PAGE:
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A largely Canadian-controlled company, Mercury Agriculture LP, had its application to buy 4500ha of South Island land turned down by the Overseas Investment Office.
The land was largely in Mid and South Canterbury, but there was about 800ha from Cromwell for sale.
Not everyone was aware it was for sale, especially those nearest to it, according to Federated Farmers’ Mid Canterbury provincial president, David Clark.
“No, I wasn’t aware that these farms were even on the market, which is actually a concern that there was no opportunity for locals to buy one or more of these farms.’’
Mr Clark welcomed and congratulated the Government on changing policy to stop large swathes of farmland falling into foreign ownership.
‘‘The Mid Canterbury province has many recently immigrated families who have farmed and become integral members of our local communities.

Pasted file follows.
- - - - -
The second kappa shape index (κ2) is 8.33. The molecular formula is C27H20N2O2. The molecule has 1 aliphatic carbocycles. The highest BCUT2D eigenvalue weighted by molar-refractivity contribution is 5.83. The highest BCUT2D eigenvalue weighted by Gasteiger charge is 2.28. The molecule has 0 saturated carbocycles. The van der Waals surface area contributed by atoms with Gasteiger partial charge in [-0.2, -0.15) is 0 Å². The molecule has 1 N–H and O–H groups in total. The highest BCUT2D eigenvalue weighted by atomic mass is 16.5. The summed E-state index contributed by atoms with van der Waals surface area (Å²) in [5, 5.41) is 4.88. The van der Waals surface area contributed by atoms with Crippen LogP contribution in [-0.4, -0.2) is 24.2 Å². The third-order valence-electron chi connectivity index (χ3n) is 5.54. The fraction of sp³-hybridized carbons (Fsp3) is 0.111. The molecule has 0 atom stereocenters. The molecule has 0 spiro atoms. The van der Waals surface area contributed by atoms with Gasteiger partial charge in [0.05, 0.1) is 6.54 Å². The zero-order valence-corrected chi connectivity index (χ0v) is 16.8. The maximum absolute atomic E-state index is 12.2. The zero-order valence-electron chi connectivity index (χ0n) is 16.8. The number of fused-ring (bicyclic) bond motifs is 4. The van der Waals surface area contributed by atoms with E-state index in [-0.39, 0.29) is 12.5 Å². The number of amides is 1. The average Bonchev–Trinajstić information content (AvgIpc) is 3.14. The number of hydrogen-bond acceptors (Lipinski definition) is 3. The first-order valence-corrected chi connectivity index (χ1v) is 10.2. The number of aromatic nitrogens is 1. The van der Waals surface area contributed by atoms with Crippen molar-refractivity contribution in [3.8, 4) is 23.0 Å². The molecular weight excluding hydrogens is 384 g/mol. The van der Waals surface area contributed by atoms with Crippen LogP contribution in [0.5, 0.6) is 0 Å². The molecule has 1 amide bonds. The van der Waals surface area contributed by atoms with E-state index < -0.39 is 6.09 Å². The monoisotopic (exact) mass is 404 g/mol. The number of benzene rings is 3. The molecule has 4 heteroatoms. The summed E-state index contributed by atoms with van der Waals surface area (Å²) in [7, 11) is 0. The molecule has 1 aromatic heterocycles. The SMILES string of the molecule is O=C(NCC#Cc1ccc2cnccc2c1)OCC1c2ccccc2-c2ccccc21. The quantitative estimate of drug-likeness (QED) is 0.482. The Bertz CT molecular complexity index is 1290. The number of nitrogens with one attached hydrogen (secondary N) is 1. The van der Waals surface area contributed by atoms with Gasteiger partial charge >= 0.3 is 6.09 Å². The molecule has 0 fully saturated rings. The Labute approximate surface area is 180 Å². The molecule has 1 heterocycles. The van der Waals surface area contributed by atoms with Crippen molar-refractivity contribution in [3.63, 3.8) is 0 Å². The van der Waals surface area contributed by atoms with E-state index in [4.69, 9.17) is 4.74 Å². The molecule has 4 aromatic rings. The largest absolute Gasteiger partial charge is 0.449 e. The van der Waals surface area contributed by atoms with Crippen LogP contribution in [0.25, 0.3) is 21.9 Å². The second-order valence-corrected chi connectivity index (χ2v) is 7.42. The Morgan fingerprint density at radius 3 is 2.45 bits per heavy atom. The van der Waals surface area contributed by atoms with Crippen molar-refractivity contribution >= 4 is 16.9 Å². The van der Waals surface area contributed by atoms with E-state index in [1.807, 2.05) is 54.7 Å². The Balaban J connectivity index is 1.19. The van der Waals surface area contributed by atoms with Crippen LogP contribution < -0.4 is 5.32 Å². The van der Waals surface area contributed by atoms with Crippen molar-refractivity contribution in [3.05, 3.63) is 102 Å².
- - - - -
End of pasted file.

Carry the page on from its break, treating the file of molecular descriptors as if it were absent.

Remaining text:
‘‘That is entirely different to overseas-owned hedge funds, pension funds and other corporates buying up large tracts of New Zealand farmland for speculative gain.’’
Mr Clark said he knew who the vendors were in this case and the 4500ha for sale was made up of individual family farms they had purchased.
‘‘And during the dairy boom heyday, this syndicate and many others like it had the biggest chequebooks in town and they repeatedly outbid local owner/operator farmers trying to move up the farm ownership ladder.’’
He said selling the farmland in one lot blocked younger farmers from buying.
‘‘For an attempt to be made to sell all of these farms as a group without them being offered back to the local market individually further undermines the opportunity of young New Zealand farmers to go sharemilking or shearing or haymaking or whatever the traditional pathway to farm ownership was.
‘‘I personally am a staunch defender of the family farming concept and I welcome this decision.’’